John Halligan knows all too well what the parents of Tyler Clementi, Asher Brown, Seth Walsh and Phoebe Princes are going through now. And astoundingly that’s just to name a few of the children that have recently taken their own lives after being bullied off and online. John was there almost seven years ago to the day when his 13 year-old son, Ryan, took his own life for the same tragic reasons.
That type of pain is incomprehensible. It is an understatement to say that John didn’t want to become a bullying prevention expert. He had a great job at IBM and three wonderful kids. The harshness of other children’s behavior helped take that away from him. But instead of retreating and becoming bitter, this dedicated father has travelled to hundreds, perhaps thousands, of middle and high schools around the country telling kids, teachers and parents Ryan’s story.
John is an advocate for better legislation, awareness and compassion. When asked the following question a while back, this was John’s hopeful message:
After travelling the country and speaking to thousands of kids, what reaction to Ryan’s story are you most amazed or surprised by?
The responses are always overwhelming. I’m always so touched by seeing eyes well up with tears as I speak and look around the auditorium. And when I pause between sentences, the silence tells me they are truly taking this in. When it is over, I’m so heart warmed by students who come up and give me a hug. And what really surprises me is to receive e-mails months and years later from students who heard Ryan’s story. Most tell me that Ryan’s story changed their life for the better. Many confessed they were the bully and have since apologized to their victims and changed their behavior for the better. Understanding now how truly loved they are by family and friends, many students confide in me that they gained the courage and strength to get help for a friend or for themselves for suicidal feelings. This is why I keep telling Ryan’s story.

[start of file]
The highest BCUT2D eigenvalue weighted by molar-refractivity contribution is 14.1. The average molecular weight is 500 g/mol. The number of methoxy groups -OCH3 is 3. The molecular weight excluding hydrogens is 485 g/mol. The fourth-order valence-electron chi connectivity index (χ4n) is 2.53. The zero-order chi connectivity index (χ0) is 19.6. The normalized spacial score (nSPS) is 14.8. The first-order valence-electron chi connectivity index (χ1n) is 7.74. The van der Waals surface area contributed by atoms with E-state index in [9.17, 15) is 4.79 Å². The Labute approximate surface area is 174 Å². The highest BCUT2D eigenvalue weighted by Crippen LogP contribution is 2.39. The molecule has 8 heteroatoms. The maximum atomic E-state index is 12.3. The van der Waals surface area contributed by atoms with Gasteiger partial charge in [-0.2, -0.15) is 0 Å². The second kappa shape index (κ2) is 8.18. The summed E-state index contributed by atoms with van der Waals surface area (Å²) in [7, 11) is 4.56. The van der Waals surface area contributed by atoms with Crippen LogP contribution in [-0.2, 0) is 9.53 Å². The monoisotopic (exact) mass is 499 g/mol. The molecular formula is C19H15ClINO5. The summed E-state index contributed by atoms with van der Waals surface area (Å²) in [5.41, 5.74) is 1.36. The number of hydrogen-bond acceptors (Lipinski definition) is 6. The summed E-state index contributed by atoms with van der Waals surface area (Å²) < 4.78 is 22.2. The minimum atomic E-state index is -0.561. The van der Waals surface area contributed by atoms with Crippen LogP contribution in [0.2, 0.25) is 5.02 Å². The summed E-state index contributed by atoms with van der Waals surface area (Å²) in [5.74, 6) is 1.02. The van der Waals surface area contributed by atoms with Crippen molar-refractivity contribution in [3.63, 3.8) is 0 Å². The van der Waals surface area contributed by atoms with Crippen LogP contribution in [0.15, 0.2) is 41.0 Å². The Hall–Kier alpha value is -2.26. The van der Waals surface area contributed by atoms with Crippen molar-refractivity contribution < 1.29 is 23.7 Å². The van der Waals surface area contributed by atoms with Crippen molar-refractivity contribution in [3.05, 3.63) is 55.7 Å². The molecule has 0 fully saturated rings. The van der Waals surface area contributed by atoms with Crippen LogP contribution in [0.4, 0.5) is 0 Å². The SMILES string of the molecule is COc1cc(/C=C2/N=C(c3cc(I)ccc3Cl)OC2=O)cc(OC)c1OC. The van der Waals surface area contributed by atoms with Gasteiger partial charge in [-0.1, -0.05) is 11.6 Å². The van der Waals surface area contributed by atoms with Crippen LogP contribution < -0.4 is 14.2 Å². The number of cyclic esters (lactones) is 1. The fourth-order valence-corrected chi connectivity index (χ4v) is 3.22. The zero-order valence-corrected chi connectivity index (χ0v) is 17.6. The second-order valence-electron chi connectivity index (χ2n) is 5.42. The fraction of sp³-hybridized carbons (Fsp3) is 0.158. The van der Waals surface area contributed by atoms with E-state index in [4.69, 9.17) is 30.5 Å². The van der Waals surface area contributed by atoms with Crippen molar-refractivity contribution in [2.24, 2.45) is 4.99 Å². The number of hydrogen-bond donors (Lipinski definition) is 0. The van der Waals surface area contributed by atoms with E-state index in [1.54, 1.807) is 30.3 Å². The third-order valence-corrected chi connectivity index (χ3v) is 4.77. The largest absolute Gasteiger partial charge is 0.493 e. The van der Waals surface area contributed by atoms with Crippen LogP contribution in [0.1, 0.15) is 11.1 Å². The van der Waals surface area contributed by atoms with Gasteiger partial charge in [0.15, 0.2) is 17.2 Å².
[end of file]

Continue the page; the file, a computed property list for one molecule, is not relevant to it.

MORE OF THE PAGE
John is obviously hitting a chord with kids. The letters to John say it best and as parents, we can learn from them:
I’m really sorry for what happened in my lifetime. I’m really sorry for what happened to your son and if I ever have any children, I’ll use your advice because you really did know how to take care of children and always tried your best.
In honor of Ryan and the other important lives lost, start talking, start listening, start stepping in. Don’t tolerate your children being mean off or online. Don’t accept it from anyone else.
Who’s tomorrow’s Tangled Ball Award winner?
Hint: Some people are “Waiting for Superman,” but I’m waiting for this…